Wednesday, June 8, 2011

Review - X-Men: First Class

Must try harder


In many ways, X-Men: First Class is a fanboy's wet dream. It's full of increasingly obscure mutants, explanations for every little detail you've never wondered about (Why is Xavier in a wheelchair? Where did Magneto's helmet come from? Why the fuck are they called X-Men?), cameo appearances (one series regular has an inspired few seconds on screen) and all manner of other things designed to cause nerdgasms. Whether it's loyal to the comics or not doesn't really matter: this is a valiant effort to put the franchise back on track after a certain trilogy closer and a woeful Origin story. Shame, then, they kind of forgot to build a good film around the good intentions.

I'm not a negative person, so let me begin with the positives. First: a synopsis. Superpowered Charles Xavier (aka Professor X aka James McAvoy) meets superpowered Erik Lehnsherr (aka Magneto aka Michael Fassbender) through a series of events involving the CIA and nuclear submarines. They throw together a ragtag group of young mutants - including Charles' old friend Raven (aka Mystique aka Jennifer Lawerence) - to put a stop to the dastardly plans of a one Sebastian Shaw (aka Kevin Bacon) and his equally ragtag group of evil mutants. It's also the 1960s.

That last point is important, because it's by far the best thing about the film. The set designers, cinematographer and, of course, director Matthew Vaughn (the man who impressed with Stardust and cooked up something semi-interesting with the flawed Kick Ass) do a wonderful job in conjuring up some high-camp retro chic. There are super naff war rooms, epically cheesy maps (you'll see what I mean - it involves a smirking Bacon) and ludicrous integrations of real-life historical events like The Cuban Missile Crisis. All this is rendered in glorious primary colours - a true rarity in this age of blockbusters filmed in various tones of grey, brown and black. It's a brilliantly silly setting, reminiscent at times of everything from James Bond to Mad Men. And the Cold War stuff ties nicely into the Magneto vs Prof. X ideology conflict that defines this film and the franchise as a whole. The film also introduces us to an adult Erik in a series of tightly directed revenge scenes - violent, blackly comic and a confidence lacking in many of the events that follow. And , impressively, Vaughn and co. manage to work in the single best 'fuck' a PG-13 film has ever allowed.

The cast are largely impressive, although with a few notable weakpoints. Fassbender is suitably growly as an angry Magneto, his Irish accent proudly yet awkwardly shining through in a series of third act monologues. McAvoy is surprisingly charismatic, although his upbeat performance lacks depth. Minor characters are good for the most part. Bacon camps it up and while Jennifer Lawerence obviously isn't as impressive as she was in Winter's Bone, she certainly has screen presence. Rose Byrne (playing fan favourite Moira McTaggert) and Oliver Platt are good but underused as CIA agents. The 'minor' mutants are a mixed bunch, though - Banshee, Azazel, Angel, Darwin and others given little of note to do. The obvious weakpoint is January Jones as Emma Frost. It's the exact same performance as her Betty Draper one; where her ice coldness worked in Mad Men, ironically playing a character named Frost shows this act up as one of distressingly limited range.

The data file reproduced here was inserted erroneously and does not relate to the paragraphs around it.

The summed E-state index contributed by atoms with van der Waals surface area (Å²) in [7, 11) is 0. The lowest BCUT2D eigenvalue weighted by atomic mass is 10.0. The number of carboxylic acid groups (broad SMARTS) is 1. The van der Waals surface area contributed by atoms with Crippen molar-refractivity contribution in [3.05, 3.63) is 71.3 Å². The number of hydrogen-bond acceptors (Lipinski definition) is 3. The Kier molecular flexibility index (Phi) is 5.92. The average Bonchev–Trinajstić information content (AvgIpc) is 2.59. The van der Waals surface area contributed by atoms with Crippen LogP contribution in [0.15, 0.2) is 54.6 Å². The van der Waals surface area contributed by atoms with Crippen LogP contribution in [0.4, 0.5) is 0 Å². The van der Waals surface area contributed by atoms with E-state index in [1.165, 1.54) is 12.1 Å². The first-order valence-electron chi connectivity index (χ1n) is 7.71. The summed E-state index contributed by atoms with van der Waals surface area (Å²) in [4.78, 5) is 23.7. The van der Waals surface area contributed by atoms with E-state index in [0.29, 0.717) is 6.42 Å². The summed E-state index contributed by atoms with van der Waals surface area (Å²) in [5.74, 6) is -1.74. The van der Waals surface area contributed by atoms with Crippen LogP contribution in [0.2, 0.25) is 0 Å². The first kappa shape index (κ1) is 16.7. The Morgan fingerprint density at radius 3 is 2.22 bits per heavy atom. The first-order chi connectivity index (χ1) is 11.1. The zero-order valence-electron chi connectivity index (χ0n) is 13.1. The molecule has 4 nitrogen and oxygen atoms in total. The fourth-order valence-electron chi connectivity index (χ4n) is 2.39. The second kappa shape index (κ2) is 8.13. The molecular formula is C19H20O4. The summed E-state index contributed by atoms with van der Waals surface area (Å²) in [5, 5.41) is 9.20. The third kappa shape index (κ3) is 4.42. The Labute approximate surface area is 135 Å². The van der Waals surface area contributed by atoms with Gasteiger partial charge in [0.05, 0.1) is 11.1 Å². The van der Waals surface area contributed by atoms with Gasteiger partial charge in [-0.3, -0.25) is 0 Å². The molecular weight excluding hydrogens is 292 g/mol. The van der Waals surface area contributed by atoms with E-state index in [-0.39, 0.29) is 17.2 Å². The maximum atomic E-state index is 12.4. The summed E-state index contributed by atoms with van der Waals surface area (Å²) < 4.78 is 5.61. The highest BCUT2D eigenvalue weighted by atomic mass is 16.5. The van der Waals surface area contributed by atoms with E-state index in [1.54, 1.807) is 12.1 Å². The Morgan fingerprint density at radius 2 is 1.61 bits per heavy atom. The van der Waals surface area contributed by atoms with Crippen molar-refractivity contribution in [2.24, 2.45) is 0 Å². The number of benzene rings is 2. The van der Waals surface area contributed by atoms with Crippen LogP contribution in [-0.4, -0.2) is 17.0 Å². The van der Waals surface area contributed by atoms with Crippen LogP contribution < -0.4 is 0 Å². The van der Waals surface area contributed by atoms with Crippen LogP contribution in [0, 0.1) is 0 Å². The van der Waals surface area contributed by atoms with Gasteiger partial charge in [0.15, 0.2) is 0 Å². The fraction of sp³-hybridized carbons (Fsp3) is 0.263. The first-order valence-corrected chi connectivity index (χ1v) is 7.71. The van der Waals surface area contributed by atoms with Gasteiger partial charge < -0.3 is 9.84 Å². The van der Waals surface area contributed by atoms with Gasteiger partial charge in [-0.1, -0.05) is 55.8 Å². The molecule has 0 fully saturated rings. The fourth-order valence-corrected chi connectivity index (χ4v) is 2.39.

Mostly positive so far though. Didn't I give out about the film earlier? Yes, and with good cause. There's one crucial element that knocks this film down from something great to something barely above average: the script. The four writers (including Jane Goldman, who seems to get a lot of press coverage based solely on the fact that she's Jonathan Ross' wife, which says a lot about the sad plight of screenwriters) do an absolutely dreadful job in keeping it all together. Yes, everything you've never cared about is explained in great depth, but in a completely incredible way. There are dreadful scenes where characters sit around and discuss the illogical nicknames they're known by. Painfully obvious plot points are rubbed in through cheesy dialogue, overemphasis and poor delivery. It falls into even more obnoxious pratfalls at times - the harsh treatment of the 'token black' characters is borderline offensive.

Other areas are equally mixed. The CGI is dreadful. The character design ranges from good (Azazel) to bad (Beast), and most characters bar the central few are underused. The film ultimately descends into a lazy CGI-fest, lacking the colourful delivery that made other moments stand out. To be honest, it's the kind of film the more I think about the more I find to dislike, and the less I find to defend. The truth is I did enjoy it when I watched it a week ago, but since then the flaws keep popping into my mind over the positives.

It has been suggested (box office dependent) that this is merely the opening act of a new trilogy. Ditching the pointless need to explain every uninteresting detail and instead focusing on telling a silly story in a fun setting while retaining the youthful, talented cast and awesome set designers does show potential. First Class does put the X-Men franchise slightly back on track, but that wasn't hard. What will be hard is crafting something really special out of the foundations laid down here. Hopefully the maps won't be the best part of Second Class.

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